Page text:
pixels in the image from left to right, containing one,
and only one, pixel in each column of the image.
In (Avidan and Shamir, 2007) the authors propose
to remove the path with least energy. Toward that
end a weight (= energy) is defined for each arc con-
necting neighbour pixels; then the optimal path is the
minimum-cost path connecting the two lateral mar-
gins. This optimal path can be found using dynamic
programming. The first step is to traverse the image
from the second column to the last column and com-
pute the cumulative minimum cost C for all possible
connected staff lines for each entry (i, j):
C(i, j) = min
C(i 1, j 1) + w(p
i1, j1
; p
i, j
C(i 1, j) + w(p
i1, j
; p
i, j
C(i 1, j + 1) + w(p
i1, j+1
; p
i, j
where w(p
i, j
; p
) represents the weight of the edge
incident with pixels at positions (i, j) and (l, m). At
the end of this process,
, j)
indicates the end of the minimal connected path.
Hence, in the second step, one backtrack from this
minimum entry on C to find the path of the optimal
3.1.1 Design of the Weight Function
It is important to call the attention for the first im-
provement over (Avidan and Shamir, 2007). In (Avi-
dan and Shamir, 2007), the authors define a weight
(energy) on each pixel. In here we put the weight
on the arc connecting two neighbour pixels. Had we
defined the arc’s weight as the average of the pixels’
weight, our formulation would resume to the previ-
ous. But by putting the weight on the arc we have
now the flexibility to distinguish a path over an arc
connecting 4-neighbour pixels from an arc connect-
ing 8-neighbour pixels, penalising the latter over the
former. The weight of each arc is a function of pixels
values and pixels relative positions.
In this work we set
i, j
; p
) =
f (p
i, j
, p
if p
i, j
, p
are 4-neighbours
2 f (p
i, j
, p
if p
i, j
, p
are 8-neighbours
Note that is important to set f (p
i, j
, p
) strictly
greater than zero so that
2 f (p
i, j
, p
) is strictly
greater than f (p
i, j
, p
3.2 Stable Paths on a Graph
Assume one wants to decrease the height of the image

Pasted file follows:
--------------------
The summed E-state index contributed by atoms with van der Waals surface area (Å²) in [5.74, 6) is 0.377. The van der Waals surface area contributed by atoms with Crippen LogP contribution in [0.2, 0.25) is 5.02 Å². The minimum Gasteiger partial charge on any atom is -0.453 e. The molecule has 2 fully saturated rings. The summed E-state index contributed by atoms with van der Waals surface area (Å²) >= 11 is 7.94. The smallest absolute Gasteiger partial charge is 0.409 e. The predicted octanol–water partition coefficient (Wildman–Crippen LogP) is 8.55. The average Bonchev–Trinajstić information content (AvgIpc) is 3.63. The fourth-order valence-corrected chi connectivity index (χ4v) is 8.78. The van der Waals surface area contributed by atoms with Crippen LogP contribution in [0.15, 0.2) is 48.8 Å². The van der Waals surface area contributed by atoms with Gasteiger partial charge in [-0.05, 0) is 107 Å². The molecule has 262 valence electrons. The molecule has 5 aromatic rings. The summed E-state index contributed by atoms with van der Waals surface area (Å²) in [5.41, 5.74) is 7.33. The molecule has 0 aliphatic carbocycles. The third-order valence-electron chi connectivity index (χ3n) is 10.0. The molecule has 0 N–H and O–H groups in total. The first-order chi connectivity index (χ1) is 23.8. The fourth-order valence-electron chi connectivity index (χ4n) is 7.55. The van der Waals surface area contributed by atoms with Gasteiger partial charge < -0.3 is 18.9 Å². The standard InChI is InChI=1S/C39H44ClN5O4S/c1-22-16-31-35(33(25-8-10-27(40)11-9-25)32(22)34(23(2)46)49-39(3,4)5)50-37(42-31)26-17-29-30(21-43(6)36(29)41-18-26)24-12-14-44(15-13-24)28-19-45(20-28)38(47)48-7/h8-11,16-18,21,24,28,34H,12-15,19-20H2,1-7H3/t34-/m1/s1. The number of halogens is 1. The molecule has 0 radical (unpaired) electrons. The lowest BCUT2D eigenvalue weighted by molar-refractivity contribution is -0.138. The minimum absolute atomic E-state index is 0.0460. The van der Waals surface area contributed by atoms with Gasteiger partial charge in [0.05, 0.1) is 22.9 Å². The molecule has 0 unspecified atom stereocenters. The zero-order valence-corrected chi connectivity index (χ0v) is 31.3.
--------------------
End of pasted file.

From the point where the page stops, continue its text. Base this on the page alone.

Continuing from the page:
by several pixels. This can be approached by succes-
sively finding and removing the shortest path from the
left to the right margin of the image. A preferable so-
lution would be to find multiple paths in a single itera-
tion. The stable path method allows us to do precisely
Before moving to the formal definition of a stable
path on a graph, it is instructive to motivate the con-
cept by considering a hypothetical, simplified 9 ×10
image. The graph corresponding to such image is rep-
resented in Figure 1. The design of the weight func-
tion will be considered next; for now, it suffices to
know that black pixels represent pixels with low cost
(energy), likely resulting from points with low gradi-
The shortest path between the left and right mar-
gins (sub-graphs
) is the path correspond-
ing to the fourth row, entirely through black pixels.
By following the strategy just delineated, one could
reduce the height by four pixels in four iterations, se-
quentially. Nonetheless, although only one path cor-
responds to the shortest path, it is visible multiple ‘al-
most optimal’ paths. The stable path concept provides
a means to find all of such paths simultaneously.
Definition. A path P
is a stable path between re-
if P
is the shortest path between
and the whole region
, and P
is the short-
est path between t
and the whole region
A first incursion into stable paths is already present
in (Cardoso et al., 2008), in the context of medical imag-
ing; here we provide, arguably, a cleaner presentation.
VISAPP 2009 - International Conference on Computer Vision Theory and Applications
Figure 1: Stable paths on a toy example.
Note that the concept of stable path is valid for
any graph and any two sub-graphs in general. The
computation of the stable paths on the toy example of
Figure 1 provides the three paths gray-highlighted in
the figure.
In Figure 2(b) the shortest paths between each
point on the left margin and the whole right margin
are traced. Likewise, Figure 2(c) shows the shortest
paths between each point on the right margin and the
whole left margin. The set of stable paths between
both margins result as the set of paths present in both
figures, as illustrated in Figure 2(d).
Although the computation of the stable paths may
be expensive in general graphs, the computation in
the graph derived from an image under the setting
adopted in Section 3.1 has only roughly twice the
complexity of the shortest path computation pre-
sented in the same Section. Noticing that the proce-
dure delineated in Section 3.1 actually gives the short-
est path between the whole left margin
and each
point on the right margin
, the first step on the com-
putation of the stable path corresponds verbatim to